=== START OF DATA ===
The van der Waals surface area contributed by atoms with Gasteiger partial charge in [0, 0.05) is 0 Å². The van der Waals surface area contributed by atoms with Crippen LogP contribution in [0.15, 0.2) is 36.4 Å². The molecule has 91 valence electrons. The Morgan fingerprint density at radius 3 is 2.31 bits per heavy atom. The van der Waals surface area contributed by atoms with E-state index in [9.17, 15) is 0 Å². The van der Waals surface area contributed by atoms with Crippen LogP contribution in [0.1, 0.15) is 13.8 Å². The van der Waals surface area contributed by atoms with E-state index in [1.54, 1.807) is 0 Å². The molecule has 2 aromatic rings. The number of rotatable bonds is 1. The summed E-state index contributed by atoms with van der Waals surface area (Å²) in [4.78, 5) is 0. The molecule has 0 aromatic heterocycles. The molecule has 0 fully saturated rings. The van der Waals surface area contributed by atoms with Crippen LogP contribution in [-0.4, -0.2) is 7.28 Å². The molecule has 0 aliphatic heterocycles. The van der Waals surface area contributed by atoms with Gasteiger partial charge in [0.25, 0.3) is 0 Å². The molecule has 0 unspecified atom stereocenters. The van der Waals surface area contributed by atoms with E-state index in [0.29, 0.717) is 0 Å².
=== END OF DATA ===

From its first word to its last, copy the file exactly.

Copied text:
The van der Waals surface area contributed by atoms with Gasteiger partial charge in [0, 0.05) is 0 Å². The van der Waals surface area contributed by atoms with Crippen LogP contribution in [0.15, 0.2) is 36.4 Å². The molecule has 91 valence electrons. The Morgan fingerprint density at radius 3 is 2.31 bits per heavy atom. The van der Waals surface area contributed by atoms with E-state index in [9.17, 15) is 0 Å². The van der Waals surface area contributed by atoms with Crippen LogP contribution in [0.1, 0.15) is 13.8 Å². The van der Waals surface area contributed by atoms with E-state index in [1.54, 1.807) is 0 Å². The molecule has 2 aromatic rings. The number of rotatable bonds is 1. The summed E-state index contributed by atoms with van der Waals surface area (Å²) in [4.78, 5) is 0. The molecule has 0 aromatic heterocycles. The molecule has 0 fully saturated rings. The van der Waals surface area contributed by atoms with Crippen LogP contribution in [-0.4, -0.2) is 7.28 Å². The molecule has 0 aliphatic heterocycles. The van der Waals surface area contributed by atoms with Gasteiger partial charge in [0.25, 0.3) is 0 Å². The molecule has 0 unspecified atom stereocenters. The van der Waals surface area contributed by atoms with E-state index in [0.29, 0.717) is 0 Å².